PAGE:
The discussion of the “rule of one” leads us to a discussion of critical failures or botches. White Wolf has had different incarnations of the botch system that we'll split up into what I'll call the old botch rule and the new botch rule. Under the old botch rule, if you rolled more ones than you did successes – i.e. you scored a negative number of net successes – you rolled a critical failure which the Storyteller is encouraged to interpret as creatively as possible. Thus, if our previously mentioned character rolled a 1,3,1,7,4 with a target difficulty of seven, they would botch their action which the Storyteller could interpret as anything from the character's gun jamming to the bullet sailing high over the target to strike the character's grandmother that he didn't see up over a ridge downrange. Under the new botch rule, the character only botches if they roll a one and no successes. For example, if our character rolled a 1,1,4,2,6 with a target difficulty of seven, they would botch under the new botch rule, but the would not botch if they rolled a 1,1,4,2,7 with a target difficulty of seven despite the fact that they rolled more ones that successes. As you can see, the new botch rule is a little more forgiving than the old botch rule.
Now, as just about anyone who has played a game involving dice can tell you, frequency statistics can be wildly skewed by small sample sizes and player perception. To aid players in having a more reasonable idea of what the probability of achieving a certain result is in the White Wolf system, I designed a numerical simulation where a random number generator was used to simulate 1,000,000 dice rolls for every combination of difficulties and dice pool sizes for the full range of difficulties of three through ten and a range of dice pool sizes from one to twenty. The curves in the plots that are to follow show the percentage chance of rolling a selected number or more successes for a given difficulty and a given sized dice pool.
The charts themselves are pretty self explanatory. Simply choose a chart based on whether you're playing under the new botch rules or the old botch rules and by your target difficulty. From there, select the minimum number of successes that you would like and use the number of dice in your dice pool to select the spot on the curve where you can obtain the probability of meeting or exceeding your desired minimum number of successes. For example, if you look at the chart for a difficulty of seven under the new botch rules, you'll see that for a dice pool of five you have about a 75% chance of rolling one or more successes, a roughly 20% chance of rolling zero successes, and approximately a 5% chance of botching the roll. Please click "Read More" to see the charts.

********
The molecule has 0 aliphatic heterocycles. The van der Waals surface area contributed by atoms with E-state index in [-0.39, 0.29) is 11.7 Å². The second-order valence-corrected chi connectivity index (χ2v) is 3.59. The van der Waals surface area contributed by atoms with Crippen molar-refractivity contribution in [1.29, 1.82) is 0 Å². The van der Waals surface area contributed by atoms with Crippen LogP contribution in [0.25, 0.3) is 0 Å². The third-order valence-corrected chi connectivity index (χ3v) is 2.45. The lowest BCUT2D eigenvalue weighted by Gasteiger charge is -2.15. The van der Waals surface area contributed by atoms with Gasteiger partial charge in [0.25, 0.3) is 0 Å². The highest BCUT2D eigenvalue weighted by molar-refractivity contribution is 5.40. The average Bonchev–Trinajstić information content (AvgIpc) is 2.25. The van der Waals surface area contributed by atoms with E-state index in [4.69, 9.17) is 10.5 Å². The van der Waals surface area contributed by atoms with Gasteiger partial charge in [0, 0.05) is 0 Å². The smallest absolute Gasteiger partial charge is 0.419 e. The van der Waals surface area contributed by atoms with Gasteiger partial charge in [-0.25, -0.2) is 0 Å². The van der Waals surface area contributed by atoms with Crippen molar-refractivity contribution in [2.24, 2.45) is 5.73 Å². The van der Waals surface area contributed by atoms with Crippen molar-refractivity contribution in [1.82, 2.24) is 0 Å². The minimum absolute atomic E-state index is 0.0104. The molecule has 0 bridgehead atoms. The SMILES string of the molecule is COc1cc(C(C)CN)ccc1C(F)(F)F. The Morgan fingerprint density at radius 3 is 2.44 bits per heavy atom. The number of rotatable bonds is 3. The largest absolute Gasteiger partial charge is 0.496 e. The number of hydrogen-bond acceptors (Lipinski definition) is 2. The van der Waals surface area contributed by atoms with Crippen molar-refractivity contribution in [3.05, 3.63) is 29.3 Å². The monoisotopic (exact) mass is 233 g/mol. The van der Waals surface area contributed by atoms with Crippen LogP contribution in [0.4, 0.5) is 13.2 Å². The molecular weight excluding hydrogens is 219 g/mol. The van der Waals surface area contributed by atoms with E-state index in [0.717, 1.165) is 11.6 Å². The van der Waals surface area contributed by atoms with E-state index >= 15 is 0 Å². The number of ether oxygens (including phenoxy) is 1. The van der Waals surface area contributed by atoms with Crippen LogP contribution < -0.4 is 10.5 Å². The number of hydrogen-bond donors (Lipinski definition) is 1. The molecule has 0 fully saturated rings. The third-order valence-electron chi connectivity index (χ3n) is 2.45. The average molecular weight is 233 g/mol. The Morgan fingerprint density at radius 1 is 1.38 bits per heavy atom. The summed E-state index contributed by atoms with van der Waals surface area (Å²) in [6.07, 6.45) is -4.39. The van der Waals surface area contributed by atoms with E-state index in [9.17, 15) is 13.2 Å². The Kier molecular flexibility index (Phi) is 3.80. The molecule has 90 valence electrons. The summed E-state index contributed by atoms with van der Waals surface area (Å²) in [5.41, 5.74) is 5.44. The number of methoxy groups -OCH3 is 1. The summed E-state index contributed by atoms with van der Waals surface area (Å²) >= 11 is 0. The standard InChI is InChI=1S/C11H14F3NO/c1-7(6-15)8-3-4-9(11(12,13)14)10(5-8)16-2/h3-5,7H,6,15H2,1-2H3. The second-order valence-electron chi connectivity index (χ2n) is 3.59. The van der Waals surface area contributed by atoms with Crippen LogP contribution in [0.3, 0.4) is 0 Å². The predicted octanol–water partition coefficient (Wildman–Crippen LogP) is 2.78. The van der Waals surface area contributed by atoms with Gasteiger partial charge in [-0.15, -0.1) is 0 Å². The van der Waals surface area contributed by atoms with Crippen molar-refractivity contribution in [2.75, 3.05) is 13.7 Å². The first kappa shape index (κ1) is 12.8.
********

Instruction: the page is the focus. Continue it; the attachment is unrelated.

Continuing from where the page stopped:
My friends and I, when playing White Wolf games, swore to ourselves that you had a greater chance to botch when you threw more dice. We never calculated out the probability and we debated amongst ourselves about rather or not that was the case and if it wasn't a counter intuitive result. If you examine the probability cures for the higher difficulties, you'll see that you do have a greater chance of botching your roll if you throw more dice, but only for fairly small dice pools. Usually, once your dice pool in above five, that's no longer the case. Also, note that for the old botch rules that for a difficulty of ten the probability to botch a roll is the exact same as the probability to roll one or more successes.
New Botch Rules
New Botch Rules - Difficulty 3
New Botch Rules - Difficulty 4
New Botch Rules - Difficulty 5
New Botch Rules - Difficulty 6
New Botch Rules - Difficulty 7
New Botch Rules - Difficulty 8
New Botch Rules - Difficulty 9
New Botch Rules - Difficulty 10
Old Botch Rules
Old Botch Rules - Difficulty 3
Old Botch Rules - Difficulty 4
Old Botch Rules - Difficulty 5
Old Botch Rules - Difficulty 6
Old Botch Rules - Difficulty 7
Old Botch Rules - Difficulty 8
Old Botch Rules - Difficulty 9
Old Botch Rules - Difficulty 10